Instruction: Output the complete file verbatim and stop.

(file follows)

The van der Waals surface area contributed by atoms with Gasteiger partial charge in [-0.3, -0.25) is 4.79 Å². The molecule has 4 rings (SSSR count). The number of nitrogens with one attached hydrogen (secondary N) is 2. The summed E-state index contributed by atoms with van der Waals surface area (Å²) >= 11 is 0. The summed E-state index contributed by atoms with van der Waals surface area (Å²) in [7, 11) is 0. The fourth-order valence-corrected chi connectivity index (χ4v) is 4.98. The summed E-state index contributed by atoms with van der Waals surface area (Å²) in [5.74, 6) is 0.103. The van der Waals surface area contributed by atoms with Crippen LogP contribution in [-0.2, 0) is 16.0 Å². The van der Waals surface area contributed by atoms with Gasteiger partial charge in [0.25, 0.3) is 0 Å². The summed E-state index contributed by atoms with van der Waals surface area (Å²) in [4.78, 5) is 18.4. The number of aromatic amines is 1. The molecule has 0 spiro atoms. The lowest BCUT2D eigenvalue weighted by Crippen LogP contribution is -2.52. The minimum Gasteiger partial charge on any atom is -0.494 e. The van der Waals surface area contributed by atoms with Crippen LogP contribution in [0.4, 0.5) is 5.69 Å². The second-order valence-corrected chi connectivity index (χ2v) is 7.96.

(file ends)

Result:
The van der Waals surface area contributed by atoms with Gasteiger partial charge in [-0.3, -0.25) is 4.79 Å². The molecule has 4 rings (SSSR count). The number of nitrogens with one attached hydrogen (secondary N) is 2. The summed E-state index contributed by atoms with van der Waals surface area (Å²) >= 11 is 0. The summed E-state index contributed by atoms with van der Waals surface area (Å²) in [7, 11) is 0. The fourth-order valence-corrected chi connectivity index (χ4v) is 4.98. The summed E-state index contributed by atoms with van der Waals surface area (Å²) in [5.74, 6) is 0.103. The van der Waals surface area contributed by atoms with Crippen LogP contribution in [-0.2, 0) is 16.0 Å². The van der Waals surface area contributed by atoms with Gasteiger partial charge in [0.25, 0.3) is 0 Å². The summed E-state index contributed by atoms with van der Waals surface area (Å²) in [4.78, 5) is 18.4. The number of aromatic amines is 1. The molecule has 0 spiro atoms. The lowest BCUT2D eigenvalue weighted by Crippen LogP contribution is -2.52. The minimum Gasteiger partial charge on any atom is -0.494 e. The van der Waals surface area contributed by atoms with Crippen LogP contribution in [0.4, 0.5) is 5.69 Å². The second-order valence-corrected chi connectivity index (χ2v) is 7.96.